CD Review: Brooklyn Rider Plays Philip Glass

Brooklyn Rider
Strings Magazine

By Laurence Vittes

This recording on Philip Glass’ own label includes the premiere recording of the Suite from Bent as well as five other Glass quartets. Each is unique in the way it exerts it’s fascination with creating music out of thin air, from what violist Nicholas Cords calls “the cellular dialogues of the first [quartet]” to the nearly operatic scope of the fifth and some of the quasi-Baroque vignettes of Bent.

Brooklyn Rider (Johnny Gandelsman, violin; and Colin Jacobsen, violins; Nicholas Cords, viola; Eric Jacobsen, cello) spent three seasons performing these works on tour, with the exception of String Quartet No. 1 and the Suite from Bent. They gave the concert premiere of the latter at Lincoln Center’s Tully Scope Festival earlier in March. Glass trusted the musicians to develop their own personal style which, violist Cords says, “was primarily guided by our intense rehearsal process and playing them in front of audiences all over the map. What we quickly discovered was that the music had a strong inner life past the notation.”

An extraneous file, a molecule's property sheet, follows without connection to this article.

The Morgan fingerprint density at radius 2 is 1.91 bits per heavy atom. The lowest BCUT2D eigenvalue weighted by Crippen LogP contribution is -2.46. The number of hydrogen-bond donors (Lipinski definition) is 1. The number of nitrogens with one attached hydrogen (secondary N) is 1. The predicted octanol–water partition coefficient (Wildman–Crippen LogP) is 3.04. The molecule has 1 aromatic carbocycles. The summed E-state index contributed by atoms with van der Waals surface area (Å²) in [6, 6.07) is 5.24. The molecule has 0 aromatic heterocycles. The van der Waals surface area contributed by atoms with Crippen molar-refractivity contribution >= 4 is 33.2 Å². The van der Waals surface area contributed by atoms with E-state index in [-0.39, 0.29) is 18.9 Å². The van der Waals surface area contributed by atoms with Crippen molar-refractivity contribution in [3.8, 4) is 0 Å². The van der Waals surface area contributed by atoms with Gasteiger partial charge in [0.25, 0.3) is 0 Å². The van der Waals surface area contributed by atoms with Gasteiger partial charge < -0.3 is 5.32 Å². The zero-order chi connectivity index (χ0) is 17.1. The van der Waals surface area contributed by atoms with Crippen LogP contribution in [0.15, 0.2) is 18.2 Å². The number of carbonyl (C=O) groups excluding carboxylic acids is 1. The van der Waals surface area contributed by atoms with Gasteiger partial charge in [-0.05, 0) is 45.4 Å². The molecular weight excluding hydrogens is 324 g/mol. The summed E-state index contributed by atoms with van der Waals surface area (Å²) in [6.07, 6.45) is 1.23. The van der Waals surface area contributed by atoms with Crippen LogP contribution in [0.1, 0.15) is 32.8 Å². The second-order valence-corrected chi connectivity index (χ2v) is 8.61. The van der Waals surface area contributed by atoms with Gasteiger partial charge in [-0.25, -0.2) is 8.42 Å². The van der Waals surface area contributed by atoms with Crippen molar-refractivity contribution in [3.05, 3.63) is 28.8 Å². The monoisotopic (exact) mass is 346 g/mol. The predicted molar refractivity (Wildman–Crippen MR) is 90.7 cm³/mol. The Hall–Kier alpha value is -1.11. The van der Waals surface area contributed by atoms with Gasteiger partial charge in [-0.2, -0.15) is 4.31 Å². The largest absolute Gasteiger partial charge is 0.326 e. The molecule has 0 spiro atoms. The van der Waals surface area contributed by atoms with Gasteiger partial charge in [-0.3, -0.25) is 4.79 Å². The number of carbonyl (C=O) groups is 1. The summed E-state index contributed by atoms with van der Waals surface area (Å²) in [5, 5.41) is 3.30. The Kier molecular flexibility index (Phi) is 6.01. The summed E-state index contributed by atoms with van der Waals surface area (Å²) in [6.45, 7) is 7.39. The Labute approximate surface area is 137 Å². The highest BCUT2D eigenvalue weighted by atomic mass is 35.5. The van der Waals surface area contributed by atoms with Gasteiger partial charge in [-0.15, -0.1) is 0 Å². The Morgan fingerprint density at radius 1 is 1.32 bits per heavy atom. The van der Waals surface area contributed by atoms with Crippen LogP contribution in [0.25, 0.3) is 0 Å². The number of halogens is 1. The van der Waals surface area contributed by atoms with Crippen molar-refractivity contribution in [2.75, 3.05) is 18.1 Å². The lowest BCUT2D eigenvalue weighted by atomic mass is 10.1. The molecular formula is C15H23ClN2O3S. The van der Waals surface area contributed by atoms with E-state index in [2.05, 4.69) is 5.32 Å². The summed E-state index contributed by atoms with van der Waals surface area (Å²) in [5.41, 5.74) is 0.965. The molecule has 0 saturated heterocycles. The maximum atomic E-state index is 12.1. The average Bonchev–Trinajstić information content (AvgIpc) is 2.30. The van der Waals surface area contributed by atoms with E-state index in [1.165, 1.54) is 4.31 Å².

There is an obvious sameness about the music, at least in the connecting ether in which it exists. It is as if Glass were making the dark matter in his musical universe visible, in an audible way. But there is tremendous variety in how this audible matter shows itself to be alive, and it can create on its own a deeply hallucinogenic effect; paired with the composer’s Schubertian punctuations and sudden eruptions, it can be highly addictive.

It is hard to overestimate the impact Glass has had on both the listening public and musicians in the new century. These pieces are certain to become staples of the repertoire and Brooklyn Rider’s performances will inspire as much as they entertain.